Changing attitudes to agrichemicals

The ongoing squeeze against agrichemical use and residues in exported crops has scientists looking at ways to convince plant-based food growers to take on a lighter touch.

Foundation for Arable Research (FAR) is among industry and government funders aiming to give growers more resilience in export and domestic cropping systems.

The uncertain future in agrichemical availability as well as increasing weed, pest and disease resistance has scientists rethinking strategies in a $27 million cross-sector Lighter Touch programme looking at agri-ecological approaches to protecting crops.

FAR cereals senior researcher Jo Drummond outlined some of the challenges and future solutions arable farmers were facing during a resilience forum by the New Zealand Institute of Agricultural and Horticultural Science at Lincoln University.

The plant-based food sector generates $8 billion a year from horticulture, arable cropping and wine production.

Ms Drummond said cropping farmers had a lot on their minds as a result of being time poor.

They wanted business as usual or if changes were coming, they should be easy.

"They have become accustomed to the high input, high output model that is traditionally very successful.

"So if we think about a licence to operate or if we think about growing a profitable crop managing resistance and ... if we throw in climate change and weather events it becomes a challenge for our growers.

"They don’t often have the headspace because they are thinking about so many different things."

Farmers often relied on new agrichemical actions to save them, but this was becoming less likely.

They were so tied to their systems and financially constrained they were struggling to change voluntarily, even though it would be harder for them if changes were regulated.

Nowadays it took far longer for new agrichemical active ingredients to be registered and come on the market and they were much more expensive.

New Zealand was a small market and usually had to wait until after other countries gained access to products.

Growers could also lose access if an agrichemical was de-registered overseas.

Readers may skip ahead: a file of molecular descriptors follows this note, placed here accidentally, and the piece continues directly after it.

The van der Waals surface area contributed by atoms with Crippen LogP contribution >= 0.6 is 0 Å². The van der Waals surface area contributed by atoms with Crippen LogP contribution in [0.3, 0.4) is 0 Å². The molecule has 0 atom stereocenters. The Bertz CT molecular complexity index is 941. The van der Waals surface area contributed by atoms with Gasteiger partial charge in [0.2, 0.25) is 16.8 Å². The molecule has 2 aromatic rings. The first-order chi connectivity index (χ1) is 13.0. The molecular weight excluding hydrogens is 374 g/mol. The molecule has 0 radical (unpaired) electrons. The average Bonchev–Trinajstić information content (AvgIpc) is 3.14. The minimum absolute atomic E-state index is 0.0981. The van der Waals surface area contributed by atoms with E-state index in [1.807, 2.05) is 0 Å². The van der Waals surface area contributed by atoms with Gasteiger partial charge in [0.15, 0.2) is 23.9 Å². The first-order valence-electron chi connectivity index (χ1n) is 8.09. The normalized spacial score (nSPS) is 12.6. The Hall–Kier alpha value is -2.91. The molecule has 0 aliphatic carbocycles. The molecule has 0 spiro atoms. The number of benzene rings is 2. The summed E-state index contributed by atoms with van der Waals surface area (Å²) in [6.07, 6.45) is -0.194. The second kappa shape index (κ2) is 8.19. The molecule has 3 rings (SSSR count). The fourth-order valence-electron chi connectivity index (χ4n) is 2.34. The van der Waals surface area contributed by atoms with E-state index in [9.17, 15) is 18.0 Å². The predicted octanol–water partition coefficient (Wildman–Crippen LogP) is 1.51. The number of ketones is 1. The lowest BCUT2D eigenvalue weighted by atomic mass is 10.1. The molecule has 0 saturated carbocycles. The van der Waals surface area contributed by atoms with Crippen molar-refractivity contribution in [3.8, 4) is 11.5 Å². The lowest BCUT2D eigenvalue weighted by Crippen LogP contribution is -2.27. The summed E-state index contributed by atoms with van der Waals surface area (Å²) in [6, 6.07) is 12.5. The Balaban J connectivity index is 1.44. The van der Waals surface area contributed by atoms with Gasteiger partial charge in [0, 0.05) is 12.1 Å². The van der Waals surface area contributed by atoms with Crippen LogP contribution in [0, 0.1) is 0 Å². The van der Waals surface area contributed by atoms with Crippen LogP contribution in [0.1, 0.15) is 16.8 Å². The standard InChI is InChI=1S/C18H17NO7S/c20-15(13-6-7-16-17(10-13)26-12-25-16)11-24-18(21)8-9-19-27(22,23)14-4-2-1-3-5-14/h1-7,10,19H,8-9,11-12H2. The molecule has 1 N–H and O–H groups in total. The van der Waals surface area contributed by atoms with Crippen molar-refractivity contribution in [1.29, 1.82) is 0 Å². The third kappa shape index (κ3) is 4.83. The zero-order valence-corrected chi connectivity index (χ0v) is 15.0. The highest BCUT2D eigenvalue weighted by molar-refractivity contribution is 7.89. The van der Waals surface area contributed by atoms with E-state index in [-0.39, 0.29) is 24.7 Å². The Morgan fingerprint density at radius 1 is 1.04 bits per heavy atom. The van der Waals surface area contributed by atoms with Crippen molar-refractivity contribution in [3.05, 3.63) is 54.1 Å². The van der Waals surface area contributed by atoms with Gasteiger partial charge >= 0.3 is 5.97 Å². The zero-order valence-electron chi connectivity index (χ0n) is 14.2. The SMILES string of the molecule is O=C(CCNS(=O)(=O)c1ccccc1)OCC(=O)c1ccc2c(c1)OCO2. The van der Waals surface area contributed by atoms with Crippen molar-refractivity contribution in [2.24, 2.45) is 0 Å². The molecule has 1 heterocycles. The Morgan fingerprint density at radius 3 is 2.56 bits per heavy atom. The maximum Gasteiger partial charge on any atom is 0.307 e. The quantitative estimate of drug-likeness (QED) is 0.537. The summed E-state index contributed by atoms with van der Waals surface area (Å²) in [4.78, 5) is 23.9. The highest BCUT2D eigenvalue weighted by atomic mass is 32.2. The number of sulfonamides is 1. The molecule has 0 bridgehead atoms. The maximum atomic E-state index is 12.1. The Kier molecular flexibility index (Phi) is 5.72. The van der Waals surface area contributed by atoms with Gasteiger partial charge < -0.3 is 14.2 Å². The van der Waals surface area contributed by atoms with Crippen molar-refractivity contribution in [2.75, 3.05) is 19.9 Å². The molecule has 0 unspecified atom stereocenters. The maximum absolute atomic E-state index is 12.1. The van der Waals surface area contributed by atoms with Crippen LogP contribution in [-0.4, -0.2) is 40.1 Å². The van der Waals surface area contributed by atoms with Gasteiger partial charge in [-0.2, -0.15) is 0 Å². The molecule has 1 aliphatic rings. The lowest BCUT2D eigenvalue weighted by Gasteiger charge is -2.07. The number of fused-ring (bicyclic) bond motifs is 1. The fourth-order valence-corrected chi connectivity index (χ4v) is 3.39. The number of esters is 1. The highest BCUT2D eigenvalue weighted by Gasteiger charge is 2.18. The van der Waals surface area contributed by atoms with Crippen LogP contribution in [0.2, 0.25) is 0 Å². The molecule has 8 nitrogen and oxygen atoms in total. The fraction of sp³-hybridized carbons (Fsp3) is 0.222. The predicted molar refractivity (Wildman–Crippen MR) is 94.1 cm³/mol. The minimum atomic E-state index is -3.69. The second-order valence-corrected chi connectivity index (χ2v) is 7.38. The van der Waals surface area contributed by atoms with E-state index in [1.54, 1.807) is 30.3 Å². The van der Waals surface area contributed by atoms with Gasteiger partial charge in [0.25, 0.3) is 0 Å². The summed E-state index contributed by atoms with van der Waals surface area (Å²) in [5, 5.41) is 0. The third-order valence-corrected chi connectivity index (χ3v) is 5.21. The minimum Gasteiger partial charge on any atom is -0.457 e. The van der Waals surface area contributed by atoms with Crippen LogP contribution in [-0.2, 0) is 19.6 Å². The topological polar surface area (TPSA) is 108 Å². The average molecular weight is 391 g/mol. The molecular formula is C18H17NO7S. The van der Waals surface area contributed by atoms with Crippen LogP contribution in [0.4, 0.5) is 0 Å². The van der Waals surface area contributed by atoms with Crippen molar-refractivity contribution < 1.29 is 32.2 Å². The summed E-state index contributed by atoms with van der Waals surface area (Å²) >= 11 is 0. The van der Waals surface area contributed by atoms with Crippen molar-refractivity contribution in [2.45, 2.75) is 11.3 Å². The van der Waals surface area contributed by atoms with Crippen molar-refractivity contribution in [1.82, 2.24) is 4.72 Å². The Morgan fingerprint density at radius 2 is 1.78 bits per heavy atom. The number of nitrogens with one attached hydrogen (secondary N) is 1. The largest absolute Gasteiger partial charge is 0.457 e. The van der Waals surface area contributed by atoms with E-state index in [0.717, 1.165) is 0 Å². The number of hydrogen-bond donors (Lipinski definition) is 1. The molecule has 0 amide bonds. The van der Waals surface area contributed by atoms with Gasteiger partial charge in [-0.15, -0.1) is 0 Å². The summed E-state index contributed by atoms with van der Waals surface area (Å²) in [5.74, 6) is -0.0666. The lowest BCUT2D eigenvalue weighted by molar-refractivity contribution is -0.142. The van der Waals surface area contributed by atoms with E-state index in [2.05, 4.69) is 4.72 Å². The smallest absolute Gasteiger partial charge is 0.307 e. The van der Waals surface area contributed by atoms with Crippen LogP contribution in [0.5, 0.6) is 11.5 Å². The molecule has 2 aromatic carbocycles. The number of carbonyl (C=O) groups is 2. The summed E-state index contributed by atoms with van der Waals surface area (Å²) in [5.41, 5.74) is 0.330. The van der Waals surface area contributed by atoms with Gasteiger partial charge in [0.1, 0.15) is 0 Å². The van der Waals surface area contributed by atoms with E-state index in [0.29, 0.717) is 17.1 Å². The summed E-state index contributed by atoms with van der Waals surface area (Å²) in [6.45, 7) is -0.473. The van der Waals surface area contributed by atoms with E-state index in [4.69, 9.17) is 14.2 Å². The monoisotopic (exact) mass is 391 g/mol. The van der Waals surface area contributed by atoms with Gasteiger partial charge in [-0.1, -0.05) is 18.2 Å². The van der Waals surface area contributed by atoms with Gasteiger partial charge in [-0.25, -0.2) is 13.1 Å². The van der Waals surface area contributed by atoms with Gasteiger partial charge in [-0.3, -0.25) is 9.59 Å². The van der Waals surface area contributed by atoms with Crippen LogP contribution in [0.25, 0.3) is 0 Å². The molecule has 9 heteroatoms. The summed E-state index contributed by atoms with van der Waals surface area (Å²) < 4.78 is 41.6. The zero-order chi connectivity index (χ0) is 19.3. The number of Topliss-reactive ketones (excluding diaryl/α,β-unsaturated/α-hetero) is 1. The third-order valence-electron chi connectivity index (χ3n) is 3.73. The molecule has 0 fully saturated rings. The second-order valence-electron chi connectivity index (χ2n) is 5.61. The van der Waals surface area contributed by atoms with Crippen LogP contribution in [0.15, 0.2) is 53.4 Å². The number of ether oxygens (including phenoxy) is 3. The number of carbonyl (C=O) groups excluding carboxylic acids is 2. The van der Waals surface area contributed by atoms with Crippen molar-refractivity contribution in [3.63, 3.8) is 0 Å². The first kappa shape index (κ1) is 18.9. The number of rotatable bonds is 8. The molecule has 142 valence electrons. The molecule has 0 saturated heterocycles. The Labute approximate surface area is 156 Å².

Big thinking and big support was needed, she said.

Ms Drummond said agrichemcial resistance was dynamic as weeds, pests and diseases were changing all the time.

"Increasingly, consumers are more aware what is happening in their food space and they’re asking questions and they’re asking us to have greater sustainability.

"They don’t want to have the chemical footprints they might have had previously. What that means is we are increasingly asking growers to grow more with fewer tools."

Resilient systems needed to be built so growers could remain productive and have access to a "shrinking arsenal".

Going cold turkey would mean losing at least 30% of productivity from pest, weeds and diseases and a worst case scenario of a total crop loss.

Farmers were already working towards resilience by growing more on less land and with fewer chemicals. From the 1950s when multi-site fungicides were introduced to the present day, there are 100-fold fewer active ingredients going on crops.

Ms Drummond said that might not be enough and different strategies might be required.

Crop protection strategies individually were quite helpful, but real benefits would come when they were "layered up" on farms.

They included mechanical options mainly for weed control, reducing plant defects through improved breeding and biological controls such as natural predators preying on insect pests.

Researchers were looking at encouraging plant defence mechanisms, particularly in the face of climate change.

Diverse ecological systems on farms were also being encouraged as they were more resilient. That could include crop rotations, cover crops or having beneficial insect populations through biodiversity plantings in less productive areas.

"Farmers always love [precision-ag] and again it’s an opportunity that’s still developing. The digital tech needs to monitor and optimise processes. Finally, ... chemistry still plays a really important role in this puzzle, so it’s about optimising those strategies and bringing them on board and bringing them together."

Some growers were already taking on the change, but the main barrier for others was risk.

At some stage they would have to take the plunge. To be convinced, they needed to see data relevant to them, their location and cropping system and a financial result — otherwise, they would not change, she said.

However, they had no choice if agrichemicals were banned from new rules, new policy or market demand.

"The challenge is consumers generally are going to have an expectation you are going to do those things.

"You will not be paid any more to do it, whether we are exporting or whether we are domestic, like they might in other countries."

Crop protection practices with a lighter touch were going to be neutral to positive for farm incomes and crop yields apart from mechanical weeding which would be negative as it had climate change impacts.

Agri-ecology could reduce input costs which sometimes helped to increased profitability and maintain crop yields, but the jury was still out whether it would increase product prices, she said.